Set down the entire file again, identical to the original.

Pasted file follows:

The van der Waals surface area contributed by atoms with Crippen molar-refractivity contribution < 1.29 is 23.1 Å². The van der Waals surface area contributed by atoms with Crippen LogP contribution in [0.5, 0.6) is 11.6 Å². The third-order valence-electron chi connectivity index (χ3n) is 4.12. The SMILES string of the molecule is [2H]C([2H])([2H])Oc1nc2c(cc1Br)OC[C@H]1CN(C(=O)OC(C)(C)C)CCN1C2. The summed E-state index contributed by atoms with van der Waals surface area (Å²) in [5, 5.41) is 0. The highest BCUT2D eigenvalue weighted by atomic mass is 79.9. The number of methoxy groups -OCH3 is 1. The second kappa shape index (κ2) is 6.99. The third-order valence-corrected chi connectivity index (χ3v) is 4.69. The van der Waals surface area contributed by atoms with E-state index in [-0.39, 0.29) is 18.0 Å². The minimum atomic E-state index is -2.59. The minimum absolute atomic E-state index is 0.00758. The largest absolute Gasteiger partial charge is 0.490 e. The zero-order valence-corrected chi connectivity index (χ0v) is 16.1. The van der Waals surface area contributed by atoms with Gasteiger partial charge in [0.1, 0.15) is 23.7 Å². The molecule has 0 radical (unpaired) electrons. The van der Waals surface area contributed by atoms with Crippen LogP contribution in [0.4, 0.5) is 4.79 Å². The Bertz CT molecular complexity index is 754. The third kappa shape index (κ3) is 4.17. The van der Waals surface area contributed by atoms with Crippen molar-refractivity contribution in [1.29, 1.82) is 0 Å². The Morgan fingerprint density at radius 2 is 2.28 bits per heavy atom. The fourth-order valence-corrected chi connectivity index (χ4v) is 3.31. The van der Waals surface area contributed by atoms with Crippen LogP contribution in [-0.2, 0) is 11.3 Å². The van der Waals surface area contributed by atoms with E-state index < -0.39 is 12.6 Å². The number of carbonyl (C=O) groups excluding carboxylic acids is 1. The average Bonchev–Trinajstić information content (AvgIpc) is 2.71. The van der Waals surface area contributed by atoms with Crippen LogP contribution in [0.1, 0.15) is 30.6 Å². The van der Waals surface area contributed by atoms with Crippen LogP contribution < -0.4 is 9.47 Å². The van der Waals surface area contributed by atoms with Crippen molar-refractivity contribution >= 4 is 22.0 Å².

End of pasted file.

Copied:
The van der Waals surface area contributed by atoms with Crippen molar-refractivity contribution < 1.29 is 23.1 Å². The van der Waals surface area contributed by atoms with Crippen LogP contribution in [0.5, 0.6) is 11.6 Å². The third-order valence-electron chi connectivity index (χ3n) is 4.12. The SMILES string of the molecule is [2H]C([2H])([2H])Oc1nc2c(cc1Br)OC[C@H]1CN(C(=O)OC(C)(C)C)CCN1C2. The summed E-state index contributed by atoms with van der Waals surface area (Å²) in [5, 5.41) is 0. The highest BCUT2D eigenvalue weighted by atomic mass is 79.9. The number of methoxy groups -OCH3 is 1. The second kappa shape index (κ2) is 6.99. The third-order valence-corrected chi connectivity index (χ3v) is 4.69. The van der Waals surface area contributed by atoms with E-state index in [-0.39, 0.29) is 18.0 Å². The minimum atomic E-state index is -2.59. The minimum absolute atomic E-state index is 0.00758. The largest absolute Gasteiger partial charge is 0.490 e. The zero-order valence-corrected chi connectivity index (χ0v) is 16.1. The van der Waals surface area contributed by atoms with Gasteiger partial charge in [0.1, 0.15) is 23.7 Å². The molecule has 0 radical (unpaired) electrons. The van der Waals surface area contributed by atoms with Crippen LogP contribution in [0.4, 0.5) is 4.79 Å². The Bertz CT molecular complexity index is 754. The third kappa shape index (κ3) is 4.17. The van der Waals surface area contributed by atoms with Crippen molar-refractivity contribution in [1.29, 1.82) is 0 Å². The Morgan fingerprint density at radius 2 is 2.28 bits per heavy atom. The fourth-order valence-corrected chi connectivity index (χ4v) is 3.31. The van der Waals surface area contributed by atoms with Crippen LogP contribution in [-0.2, 0) is 11.3 Å². The van der Waals surface area contributed by atoms with E-state index < -0.39 is 12.6 Å². The number of carbonyl (C=O) groups excluding carboxylic acids is 1. The average Bonchev–Trinajstić information content (AvgIpc) is 2.71. The van der Waals surface area contributed by atoms with Crippen LogP contribution in [0.1, 0.15) is 30.6 Å². The van der Waals surface area contributed by atoms with Crippen LogP contribution < -0.4 is 9.47 Å². The van der Waals surface area contributed by atoms with Crippen molar-refractivity contribution >= 4 is 22.0 Å².